I’m not much of a jewelry fan. I wear clip earrings and my wedding ring, I have a few favorite necklaces, and that’s about it. But during the Regency, a lady and gentleman had to put on much more of a show, particularly for special occasions. Jewels, and jewelers, were required.
The role of jeweler was to set precious stones. Usually these were natural, like pearls or diamonds. But for the right price, some jewelers were amenable to setting cut glass or paste reproductions (should your family have fallen on hard times but needed to keep up appearances). They might set these stones in rings, lockets, tiaras, cravat pins, brooches, necklaces, bracelets, earrings, or items like snuff boxes or vinaigrettes.
Locating a jeweler was as easy as journeying to Bond Street in London, although most major towns had at least one. I was amused to find that a jeweler was one of the earlier shops in pioneer Seattle. I’d certainly like to know what he was setting! There weren’t enough ladies to be needing wedding rings, and I’m having trouble imagining my burly loggers sporting a jeweled cravat pin or snuff box. Perhaps watches?
Regardless, the British jeweler in the Regency might work in gold or silver, setting gemstones from around the world—pearls from the Orient, diamonds from Africa, opals from Australia. He might also have to recut the stone to improve its brilliance. Prince Albert had the Koh-i-Noor diamond at the center of the Queen Mother’s Crown recut for that reason in 1852. According to the jewelers who managed the feat, the effort took 3 weeks, was overseen by the Duke of Wellington, and involved visits by state dignitaries. The final stone weighed 105.6 carats. Yowsers! The pictures show a replica of what it looked like before and after.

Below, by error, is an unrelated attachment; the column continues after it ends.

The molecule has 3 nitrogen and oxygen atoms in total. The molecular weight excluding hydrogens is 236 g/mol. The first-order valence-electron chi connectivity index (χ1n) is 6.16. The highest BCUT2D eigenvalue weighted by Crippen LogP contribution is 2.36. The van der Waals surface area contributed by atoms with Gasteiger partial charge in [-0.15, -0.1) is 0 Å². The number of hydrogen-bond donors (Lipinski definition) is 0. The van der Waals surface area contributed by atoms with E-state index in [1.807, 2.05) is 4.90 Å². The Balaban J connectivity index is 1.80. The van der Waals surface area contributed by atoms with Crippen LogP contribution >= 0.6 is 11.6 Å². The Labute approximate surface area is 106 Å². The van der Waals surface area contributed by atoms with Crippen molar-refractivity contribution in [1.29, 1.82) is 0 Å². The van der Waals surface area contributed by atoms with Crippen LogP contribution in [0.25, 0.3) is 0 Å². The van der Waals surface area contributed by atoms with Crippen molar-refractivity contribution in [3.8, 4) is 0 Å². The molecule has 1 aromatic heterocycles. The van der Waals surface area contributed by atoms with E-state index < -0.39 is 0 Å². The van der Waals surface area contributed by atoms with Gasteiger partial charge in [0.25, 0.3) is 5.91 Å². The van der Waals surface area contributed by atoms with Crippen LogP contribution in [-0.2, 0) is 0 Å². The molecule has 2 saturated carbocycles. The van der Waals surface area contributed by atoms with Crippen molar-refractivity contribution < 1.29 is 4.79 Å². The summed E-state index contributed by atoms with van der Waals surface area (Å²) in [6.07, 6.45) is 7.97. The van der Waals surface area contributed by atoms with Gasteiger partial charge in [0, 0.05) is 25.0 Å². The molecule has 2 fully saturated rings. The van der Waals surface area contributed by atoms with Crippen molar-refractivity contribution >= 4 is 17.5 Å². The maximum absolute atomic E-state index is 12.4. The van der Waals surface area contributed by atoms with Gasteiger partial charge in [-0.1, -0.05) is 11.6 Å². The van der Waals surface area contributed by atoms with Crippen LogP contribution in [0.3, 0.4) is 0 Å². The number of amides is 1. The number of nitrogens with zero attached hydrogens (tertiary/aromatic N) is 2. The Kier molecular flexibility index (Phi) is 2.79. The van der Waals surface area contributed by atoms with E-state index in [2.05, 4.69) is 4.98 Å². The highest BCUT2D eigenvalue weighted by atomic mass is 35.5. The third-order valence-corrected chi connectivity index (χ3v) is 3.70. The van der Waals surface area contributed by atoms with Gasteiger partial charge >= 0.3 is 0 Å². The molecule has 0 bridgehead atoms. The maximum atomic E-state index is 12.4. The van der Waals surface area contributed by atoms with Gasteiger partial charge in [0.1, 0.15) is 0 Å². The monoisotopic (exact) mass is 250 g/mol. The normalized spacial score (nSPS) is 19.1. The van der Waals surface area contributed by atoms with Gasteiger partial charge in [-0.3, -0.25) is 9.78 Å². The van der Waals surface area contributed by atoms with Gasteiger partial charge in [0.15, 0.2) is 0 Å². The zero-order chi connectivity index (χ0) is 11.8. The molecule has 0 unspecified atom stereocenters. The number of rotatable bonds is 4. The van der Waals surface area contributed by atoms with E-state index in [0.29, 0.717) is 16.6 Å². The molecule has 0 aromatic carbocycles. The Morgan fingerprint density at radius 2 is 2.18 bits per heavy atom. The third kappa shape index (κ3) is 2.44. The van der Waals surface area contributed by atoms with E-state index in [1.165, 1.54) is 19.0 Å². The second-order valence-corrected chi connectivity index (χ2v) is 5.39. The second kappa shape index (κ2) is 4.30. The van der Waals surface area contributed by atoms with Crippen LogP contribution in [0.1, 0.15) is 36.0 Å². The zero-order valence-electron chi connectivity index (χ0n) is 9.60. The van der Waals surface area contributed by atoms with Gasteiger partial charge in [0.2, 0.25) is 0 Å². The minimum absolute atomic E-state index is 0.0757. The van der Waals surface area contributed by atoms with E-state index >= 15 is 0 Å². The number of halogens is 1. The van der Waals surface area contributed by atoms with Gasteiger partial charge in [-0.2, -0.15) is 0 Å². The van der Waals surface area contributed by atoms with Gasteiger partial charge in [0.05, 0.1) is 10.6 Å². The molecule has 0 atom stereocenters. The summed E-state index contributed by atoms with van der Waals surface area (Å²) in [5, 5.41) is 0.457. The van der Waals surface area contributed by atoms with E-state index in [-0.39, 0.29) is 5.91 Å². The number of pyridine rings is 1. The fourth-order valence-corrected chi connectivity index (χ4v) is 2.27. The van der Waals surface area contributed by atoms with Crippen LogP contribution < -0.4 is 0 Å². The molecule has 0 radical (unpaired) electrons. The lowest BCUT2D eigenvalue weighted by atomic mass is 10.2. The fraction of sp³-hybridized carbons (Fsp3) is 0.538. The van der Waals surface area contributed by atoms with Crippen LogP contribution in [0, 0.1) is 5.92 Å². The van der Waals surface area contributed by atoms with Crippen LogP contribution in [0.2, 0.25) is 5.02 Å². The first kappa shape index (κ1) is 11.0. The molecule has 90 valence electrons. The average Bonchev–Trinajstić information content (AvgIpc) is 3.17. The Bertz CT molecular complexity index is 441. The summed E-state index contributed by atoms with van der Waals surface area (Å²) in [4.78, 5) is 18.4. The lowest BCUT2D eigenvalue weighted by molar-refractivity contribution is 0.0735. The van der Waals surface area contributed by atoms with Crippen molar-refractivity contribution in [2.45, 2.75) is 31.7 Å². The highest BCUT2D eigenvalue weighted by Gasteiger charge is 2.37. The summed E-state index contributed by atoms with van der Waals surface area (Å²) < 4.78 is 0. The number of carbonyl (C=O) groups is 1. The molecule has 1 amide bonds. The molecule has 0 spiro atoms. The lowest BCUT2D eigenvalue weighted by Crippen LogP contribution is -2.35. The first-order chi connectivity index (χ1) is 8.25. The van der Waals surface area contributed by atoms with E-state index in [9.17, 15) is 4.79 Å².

The more prestigious the client, the more prestigious the jeweler. Garrad & Co, which recut the Koh-i-Noor diamond, has the distinction of being the oldest jewelry house in the world. They have served as Crown Jeweler since Victoria granted them a Royal Warrant in 1843.
You might say they’re a cut above the rest, a real gem.
The Wikipedia and Wikimedia Commons images of the diamond are from the user Chris 73 and are freely available at //commons.wikimedia.org/wiki/File:Koh-i-Noor_old_version_copy.jpg and //commons.wikimedia.org/wiki/File:Koh-i-Noor_new_version_copy.jpg under the creative commons cc-by-sa 3.0 license.